Law Professor Philip Bobbitt wins $10,000 Hamilton Book Award
May 1, 2003
AUSTIN, Texas—A timely and internationally noted book that explores the effects of politics and war on statehood in the post–Cold War world received the top honor at the 2003 Robert K. Hamilton Book Awards, which recognize outstanding work by The University of Texas at Austin faculty.
President Larry R. Faulkner and Law School Dean William Powers with Philip Bobbitt (center) at the Hamilton Book Awards ceremony.
Philip C. Bobbitt’s “The Shield of Achilles: War, Peace and the Course of History” (Alfred A. Knopf) took the $10,000 grand prize presented at the awards dinner April 27 at the Four Seasons Hotel in Austin. A professor of constitutional law, Bobbitt holds the A.W. Walker Centennial Chair at The University of Texas at Austin School of Law and has served in the White House, the Senate, the State Department and the National Security Council. His book examines what Bobbitt calls the shift from nation-states to market-states.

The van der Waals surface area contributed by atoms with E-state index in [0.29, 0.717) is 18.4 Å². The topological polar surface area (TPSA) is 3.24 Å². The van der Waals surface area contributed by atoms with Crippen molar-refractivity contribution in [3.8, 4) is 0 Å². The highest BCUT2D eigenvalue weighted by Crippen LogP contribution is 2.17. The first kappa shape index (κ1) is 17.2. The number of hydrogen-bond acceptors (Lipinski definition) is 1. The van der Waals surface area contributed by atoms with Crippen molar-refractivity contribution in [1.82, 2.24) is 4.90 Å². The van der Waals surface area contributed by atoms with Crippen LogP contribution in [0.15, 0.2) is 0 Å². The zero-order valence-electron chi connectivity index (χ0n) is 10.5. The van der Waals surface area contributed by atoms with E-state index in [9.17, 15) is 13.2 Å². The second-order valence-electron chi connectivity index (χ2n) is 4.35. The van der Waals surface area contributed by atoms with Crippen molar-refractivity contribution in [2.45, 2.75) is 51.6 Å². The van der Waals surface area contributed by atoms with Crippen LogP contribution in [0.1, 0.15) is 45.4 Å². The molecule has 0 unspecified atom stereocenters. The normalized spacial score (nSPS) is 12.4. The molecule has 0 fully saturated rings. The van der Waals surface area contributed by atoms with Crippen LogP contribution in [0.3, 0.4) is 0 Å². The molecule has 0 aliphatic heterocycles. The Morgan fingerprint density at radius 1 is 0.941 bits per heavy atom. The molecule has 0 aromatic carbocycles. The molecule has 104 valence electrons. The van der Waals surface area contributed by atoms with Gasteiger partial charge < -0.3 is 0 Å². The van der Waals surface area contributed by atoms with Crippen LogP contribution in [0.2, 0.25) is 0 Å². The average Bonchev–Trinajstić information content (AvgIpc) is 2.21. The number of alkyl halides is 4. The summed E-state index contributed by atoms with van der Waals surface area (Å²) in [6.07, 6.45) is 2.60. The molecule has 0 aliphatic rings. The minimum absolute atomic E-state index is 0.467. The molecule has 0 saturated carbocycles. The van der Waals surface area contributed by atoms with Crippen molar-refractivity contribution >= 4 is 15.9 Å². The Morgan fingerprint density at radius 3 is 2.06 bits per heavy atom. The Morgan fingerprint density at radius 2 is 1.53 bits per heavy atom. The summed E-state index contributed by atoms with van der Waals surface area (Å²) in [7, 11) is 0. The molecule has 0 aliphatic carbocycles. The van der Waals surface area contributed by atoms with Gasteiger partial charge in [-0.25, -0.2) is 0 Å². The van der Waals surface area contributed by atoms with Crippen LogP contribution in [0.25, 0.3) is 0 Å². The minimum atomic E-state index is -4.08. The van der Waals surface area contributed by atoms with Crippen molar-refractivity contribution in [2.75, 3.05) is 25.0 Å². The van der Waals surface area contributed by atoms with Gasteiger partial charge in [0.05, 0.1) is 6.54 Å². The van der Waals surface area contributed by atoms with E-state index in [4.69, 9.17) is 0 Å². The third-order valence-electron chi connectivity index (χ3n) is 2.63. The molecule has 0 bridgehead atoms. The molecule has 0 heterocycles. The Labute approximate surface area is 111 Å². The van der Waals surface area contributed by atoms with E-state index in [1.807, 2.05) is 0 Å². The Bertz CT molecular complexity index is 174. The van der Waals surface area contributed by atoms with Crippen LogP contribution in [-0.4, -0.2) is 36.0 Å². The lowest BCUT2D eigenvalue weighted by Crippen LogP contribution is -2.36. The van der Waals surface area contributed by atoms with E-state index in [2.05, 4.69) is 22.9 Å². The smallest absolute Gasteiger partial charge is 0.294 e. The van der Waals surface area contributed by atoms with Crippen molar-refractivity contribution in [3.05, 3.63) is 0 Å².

The Hamilton Book Awards, sponsored by the University Co-op, are the only cross-disciplinary awards focusing on the scholarly writing of faculty and staff. About 50 authors from around the university were nominated this year.
Four university authors each received prizes of $3,000. They were:
- Douglas Biow, associate professor of French and Italian, for “Doctors, Ambassadors, Secretaries: Humanism and Professions in Renaissance Italy” (University of Chicago Press).
- Nell Dale, senior lecturer in the Department of Computer Sciences, for “Computer Sciences Illustrated” (Jones and Bartlett Publishers). Her co-author was John Lewis of Villanova University.
- John G. Ekerdt, the Dick Rothwell Endowed Chair in Chemical Engineering in the Department of Chemical Engineering, for the textbook “Chemical Reactor Analysis and Design Fundamentals” (Nob Hill Publishing). His co-author was James B. Rawlings of the University of Wisconsin-Madison.
- Lisa J. Green, associate professor of linguistics, for the textbook “African American English: A Linguistic Introduction” (Cambridge University Press).
For more information contact: Tim Green, 512-232-6391.